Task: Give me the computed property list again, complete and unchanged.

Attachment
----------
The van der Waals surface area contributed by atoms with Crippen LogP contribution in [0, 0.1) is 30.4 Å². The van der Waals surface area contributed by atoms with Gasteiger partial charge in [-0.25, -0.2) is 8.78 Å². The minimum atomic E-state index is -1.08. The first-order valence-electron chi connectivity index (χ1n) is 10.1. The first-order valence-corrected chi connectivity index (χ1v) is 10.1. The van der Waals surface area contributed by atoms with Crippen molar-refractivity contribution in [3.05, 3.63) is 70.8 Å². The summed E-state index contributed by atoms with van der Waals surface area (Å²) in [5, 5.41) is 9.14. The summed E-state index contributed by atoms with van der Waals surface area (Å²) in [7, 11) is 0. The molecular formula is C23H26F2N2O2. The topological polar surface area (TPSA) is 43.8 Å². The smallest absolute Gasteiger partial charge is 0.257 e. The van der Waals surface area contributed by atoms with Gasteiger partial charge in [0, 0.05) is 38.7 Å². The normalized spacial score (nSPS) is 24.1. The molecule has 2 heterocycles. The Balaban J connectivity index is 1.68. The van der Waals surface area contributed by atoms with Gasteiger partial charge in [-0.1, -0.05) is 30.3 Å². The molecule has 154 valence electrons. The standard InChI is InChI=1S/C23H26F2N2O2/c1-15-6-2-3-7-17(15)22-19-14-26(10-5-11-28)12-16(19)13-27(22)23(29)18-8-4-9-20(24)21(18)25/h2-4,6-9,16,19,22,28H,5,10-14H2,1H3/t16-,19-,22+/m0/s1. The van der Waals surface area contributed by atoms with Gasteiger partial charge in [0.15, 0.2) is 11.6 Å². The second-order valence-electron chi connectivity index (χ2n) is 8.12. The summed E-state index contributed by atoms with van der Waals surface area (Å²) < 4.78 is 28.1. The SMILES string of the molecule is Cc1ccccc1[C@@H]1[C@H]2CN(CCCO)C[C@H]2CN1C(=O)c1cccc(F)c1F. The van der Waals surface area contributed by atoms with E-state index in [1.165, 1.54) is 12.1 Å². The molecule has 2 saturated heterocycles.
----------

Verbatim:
The van der Waals surface area contributed by atoms with Crippen LogP contribution in [0, 0.1) is 30.4 Å². The van der Waals surface area contributed by atoms with Gasteiger partial charge in [-0.25, -0.2) is 8.78 Å². The minimum atomic E-state index is -1.08. The first-order valence-electron chi connectivity index (χ1n) is 10.1. The first-order valence-corrected chi connectivity index (χ1v) is 10.1. The van der Waals surface area contributed by atoms with Crippen molar-refractivity contribution in [3.05, 3.63) is 70.8 Å². The summed E-state index contributed by atoms with van der Waals surface area (Å²) in [5, 5.41) is 9.14. The summed E-state index contributed by atoms with van der Waals surface area (Å²) in [7, 11) is 0. The molecular formula is C23H26F2N2O2. The topological polar surface area (TPSA) is 43.8 Å². The smallest absolute Gasteiger partial charge is 0.257 e. The van der Waals surface area contributed by atoms with Gasteiger partial charge in [0, 0.05) is 38.7 Å². The normalized spacial score (nSPS) is 24.1. The molecule has 2 heterocycles. The Balaban J connectivity index is 1.68. The van der Waals surface area contributed by atoms with Gasteiger partial charge in [-0.1, -0.05) is 30.3 Å². The molecule has 154 valence electrons. The standard InChI is InChI=1S/C23H26F2N2O2/c1-15-6-2-3-7-17(15)22-19-14-26(10-5-11-28)12-16(19)13-27(22)23(29)18-8-4-9-20(24)21(18)25/h2-4,6-9,16,19,22,28H,5,10-14H2,1H3/t16-,19-,22+/m0/s1. The van der Waals surface area contributed by atoms with Gasteiger partial charge in [0.15, 0.2) is 11.6 Å². The second-order valence-electron chi connectivity index (χ2n) is 8.12. The summed E-state index contributed by atoms with van der Waals surface area (Å²) < 4.78 is 28.1. The SMILES string of the molecule is Cc1ccccc1[C@@H]1[C@H]2CN(CCCO)C[C@H]2CN1C(=O)c1cccc(F)c1F. The van der Waals surface area contributed by atoms with E-state index in [1.165, 1.54) is 12.1 Å². The molecule has 2 saturated heterocycles.